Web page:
Thanksgiving Day means lots of things to Americans: overeating a big turkey dinner, watching football, getting ready to scoop up the local mall’s 6 a.m. special sales the next morning.
Wait a minute. In his classic Handbook of Christian Feasts and Customs (Harcourt Brace, 1958), Jesuit Father Francis Weiser described how people across many places and centuries have celebrated annual thanksgivings whose first purpose was to thank God for his bountiful blessings.
The Jews were commanded to celebrate a thanksgiving upon conclusion of the harvest (Deuteronomy 16:9-17). By medieval times, Christians in much of Western and Central Europe were celebrating Martinmas, what Father Weiser calls “the actual Thanksgiving Day of the Middle Ages.” For this harvest festival on Nov. 11, the feast of St. Martin of Tours, folks followed holy Mass with games, dancing and a festive dinner featuring roast goose and St. Martin’s wine, the harvest’s first batch.
Once settled in the New World, the English Pilgrims switched from scarce goose to plentiful wild turkey — or possibly deer — and officially proclaimed their second Thanksgiving in New England a day of prayer to thank God for delivering them from starvation and drought.
After George Washington decreed a national Thanksgiving Day for Nov. 26, 1789, most citizens desired “a national Thanksgiving Day,” wrote Father Weiser, “that would unite all Americans in a festival of gratitude and public acknowledgment for all the blessings God had conferred upon the nation.” President Abraham Lincoln officially proclaimed it so in 1863.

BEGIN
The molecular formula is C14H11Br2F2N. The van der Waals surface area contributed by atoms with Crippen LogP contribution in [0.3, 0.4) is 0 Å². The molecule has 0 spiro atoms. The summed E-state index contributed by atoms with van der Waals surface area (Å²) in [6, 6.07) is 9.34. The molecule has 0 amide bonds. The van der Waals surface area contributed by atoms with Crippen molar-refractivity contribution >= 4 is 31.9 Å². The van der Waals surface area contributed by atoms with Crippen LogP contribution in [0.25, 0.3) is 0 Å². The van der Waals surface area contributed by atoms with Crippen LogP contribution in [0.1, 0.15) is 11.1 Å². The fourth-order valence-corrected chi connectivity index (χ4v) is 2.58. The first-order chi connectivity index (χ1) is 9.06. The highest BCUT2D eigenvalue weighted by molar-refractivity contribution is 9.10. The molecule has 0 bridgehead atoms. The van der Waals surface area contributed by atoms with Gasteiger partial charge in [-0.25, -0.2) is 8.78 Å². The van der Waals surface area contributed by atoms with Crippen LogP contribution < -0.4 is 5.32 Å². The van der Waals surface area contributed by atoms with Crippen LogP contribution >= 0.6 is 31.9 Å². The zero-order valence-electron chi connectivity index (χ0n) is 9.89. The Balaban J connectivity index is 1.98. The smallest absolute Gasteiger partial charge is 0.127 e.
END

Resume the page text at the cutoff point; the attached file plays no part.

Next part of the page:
What about today’s Catholics? How can we keep God in Thanksgiving Day and also Catholicize the occasion?
“First and foremost, attend Mass on Thanksgiving Day.” So urges Father Francis Peffley, pastor of Holy Trinity Catholic Church in Gainesville, Va. After all, he reminds, the word “Eucharist” means thanksgiving.
The Catechism backs this up: “The Eucharist is a sacrifice of thanksgiving to the Father, a blessing by which the Church expresses her gratitude to God for all his benefits …” (No. 1360). And: “Through Christ the Church can offer the sacrifice of praise in thanksgiving for all that God has made good, beautiful, and just in creation and in humanity” (No. 1359).
The Mass expresses not only thanksgiving, but also adoration, praise, contrition and petition. Father Peffley explains what should naturally follow. “The greatest way we can offer and show thanks to God is to offer the greatest prayer,” he says, adding that, by attending Mass on Thanksgiving Day, we can offer our thanksgiving “for all the blessings the Lord has given us in our lives. This would be the most perfect way to give thanks to God.”
Thanking by Serving
That’s the way the Hendey family in California begins the day. “Thanksgiving Day Mass puts the right spin on the fact we really want to focus on God’s blessing in our lives on Thanksgiving,” says Lisa Hendey, mother of two sons, founder of CatholicMom.com and a blogger at the Register’s sister website, FaithandFamilyLIVE.com.
That focus continues at their holiday table. Saying grace comes first. But what if some around the table do not profess the Catholic faith?
“Catholics shouldn’t shy away from or discount the traditional grace they say before meals,” Hendey says. “We say our traditional grace and then invite the ones not from a Catholic family to pray with their usual prayer. It’s nice to share those traditions.”